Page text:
I think it was in the second week of November when one exhausted Journal editor collapsed in the hallway between mine and Matt’s offices.
I had just come up the stairs from our lounge, which I had jokingly referred to another staff member as the “killing fields,” because every couch was occupied by a sleeping (and in some cases, twitching) editor.
And their sleeping wasn’t that comfortable, planned-nap-looking kind of slumber; it was more of a messy, mouth-open, some-limbs-hanging-off-the-side, passed-out kind of comatose.
After making sure the fallen editor was upright and ready to get back to work, I remember asking Matt, “Is it possible that we’re pushing them too hard?”
I think he replied with something along the lines of, “You know, you just squeeze as much as you can and hope they don’t break.”
Ironically, this was the scene on the press night of the issue in which we published our health and wellness supplement.
As the clock ticked past 5 a.m. and dozens of empty coffee cups and fast-food containers lay strewn about the office, the irony wasn’t lost on anyone.
So begins my feeble attempt to thank all of the huge beauties pictured below.
I can’t even begin to articulate the immense pride I feel for all of the editors, writers, photographers and business staff that made up volume 134.
Thank you to everyone who contributed to the paper in one way or another this year. For what it’s worth, I dedicate these words to you.
Thank you for being part of one of the best years of my life and surely one of the best jobs I’ll ever have. I’ll promise to remember you forever if you promise to remember me in 10 years when I’ll be begging most of you for a job.
After four years of working here, I’ve often wondered what drives people to do it—to sacrifice their personal health and sanity, their marks and their free time.
My only guess is that they do it because they believe deeply in the power of newspapers to effect change.
Whenever a section editor came up to me to apologize after a shouting match we had over a headline or even the placement of a single comma, I always told them the same thing: “Don’t worry. That’s why you work here.”
They work here not only because they care about commas, but also because they care about the well-being of this community and because they believe their work can improve it.
Yes, we could have simply written an article about the Vagina Monologues being performed on campus for the ninth year in a row, but if we did that would anyone be discussing men’s role within feminism while waiting in line at the Common Ground?
We never claimed to have the answer to anything; our goal was always to ignite debate on campus. I can tell you, I was never happier than when I saw people arguing over a copy of the Journal on a Tuesday or Friday morning. That’s always when I felt I had done my job—when students were talking.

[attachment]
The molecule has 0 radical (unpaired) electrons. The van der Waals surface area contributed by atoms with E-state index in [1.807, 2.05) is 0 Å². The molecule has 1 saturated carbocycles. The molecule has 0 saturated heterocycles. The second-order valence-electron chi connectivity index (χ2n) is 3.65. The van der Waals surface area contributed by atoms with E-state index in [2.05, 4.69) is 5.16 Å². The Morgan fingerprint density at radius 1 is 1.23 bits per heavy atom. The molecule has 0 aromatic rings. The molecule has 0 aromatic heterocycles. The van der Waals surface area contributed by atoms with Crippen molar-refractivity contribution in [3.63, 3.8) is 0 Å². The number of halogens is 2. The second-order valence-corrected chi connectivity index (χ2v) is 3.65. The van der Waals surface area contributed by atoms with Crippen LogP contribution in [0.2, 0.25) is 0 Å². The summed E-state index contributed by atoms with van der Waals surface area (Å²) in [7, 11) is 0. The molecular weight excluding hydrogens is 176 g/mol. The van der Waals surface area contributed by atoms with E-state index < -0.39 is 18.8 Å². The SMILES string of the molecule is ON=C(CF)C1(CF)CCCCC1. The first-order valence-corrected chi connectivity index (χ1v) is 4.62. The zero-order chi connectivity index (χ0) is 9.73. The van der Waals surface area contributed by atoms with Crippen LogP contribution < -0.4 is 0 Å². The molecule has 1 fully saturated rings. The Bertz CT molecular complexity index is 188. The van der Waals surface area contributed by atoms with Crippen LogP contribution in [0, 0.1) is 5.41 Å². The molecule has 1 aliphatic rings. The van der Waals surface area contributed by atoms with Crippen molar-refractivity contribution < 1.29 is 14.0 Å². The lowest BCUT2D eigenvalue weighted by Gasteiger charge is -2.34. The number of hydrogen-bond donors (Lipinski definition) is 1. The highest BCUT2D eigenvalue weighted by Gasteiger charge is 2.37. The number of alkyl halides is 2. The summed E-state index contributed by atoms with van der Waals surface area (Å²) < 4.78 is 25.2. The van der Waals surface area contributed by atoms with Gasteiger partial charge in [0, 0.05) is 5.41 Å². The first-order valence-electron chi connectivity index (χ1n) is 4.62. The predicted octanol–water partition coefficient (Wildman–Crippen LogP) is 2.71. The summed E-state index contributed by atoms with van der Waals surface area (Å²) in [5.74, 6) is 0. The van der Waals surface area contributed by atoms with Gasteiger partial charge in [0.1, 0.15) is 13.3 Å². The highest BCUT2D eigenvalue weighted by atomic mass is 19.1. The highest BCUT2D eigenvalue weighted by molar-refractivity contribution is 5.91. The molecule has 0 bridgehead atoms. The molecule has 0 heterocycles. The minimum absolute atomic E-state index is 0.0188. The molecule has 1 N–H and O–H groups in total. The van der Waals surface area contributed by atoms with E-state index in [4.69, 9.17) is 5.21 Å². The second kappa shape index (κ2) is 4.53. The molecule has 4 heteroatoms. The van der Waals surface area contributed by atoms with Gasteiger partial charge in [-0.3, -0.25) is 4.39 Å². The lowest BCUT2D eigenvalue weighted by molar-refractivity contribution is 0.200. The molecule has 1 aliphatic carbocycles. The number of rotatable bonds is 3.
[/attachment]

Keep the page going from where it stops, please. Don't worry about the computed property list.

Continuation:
Thank you to Missio, Hartley and Lang for seeing something in a punk-ass first-year almost four years ago. And to Lang, especially: I probably wouldn’t be writing this if not for your early words of encouragement.
To all of my housemates over the years: Thanks for understanding as best you could and for providing a solid base to come home to every once in a while.
To Patrick, Karen and everyone at 1000 Islands: Sorry for all the late nights; thanks for putting up with us.
Bob Scriven: Thank you for delivering our newspaper. No one knows how much of an unsung hero you are until she or he tries to deliver 9,000 newspapers all over Kingston at 7 a.m. Your hard work and dependability will definitely be missed.
Pam and everyone in the business office: Not nearly enough do we remind ourselves that without your efforts, there would be no pages for our words and photos.
Anna and Katherine: I must admit, I’m not happy about handing the reins over to someone else, but since I have to, I’m glad it’s to you two. I can’t wait to see what an amazing job you’re going to do.
Gabe: ♥ ♥ ♥. Thanks for letting us swear so much and for being such a good hugger.
Matt, I don’t know what to say. You drove me to be better every single time I stepped foot in the Journal House and kept my strength up when I would have otherwise probably settled for less. It makes me happy to think I was able to keep up with you this year. Good luck at the Globe—and just so you know, I plan to name-drop you all the way to the top.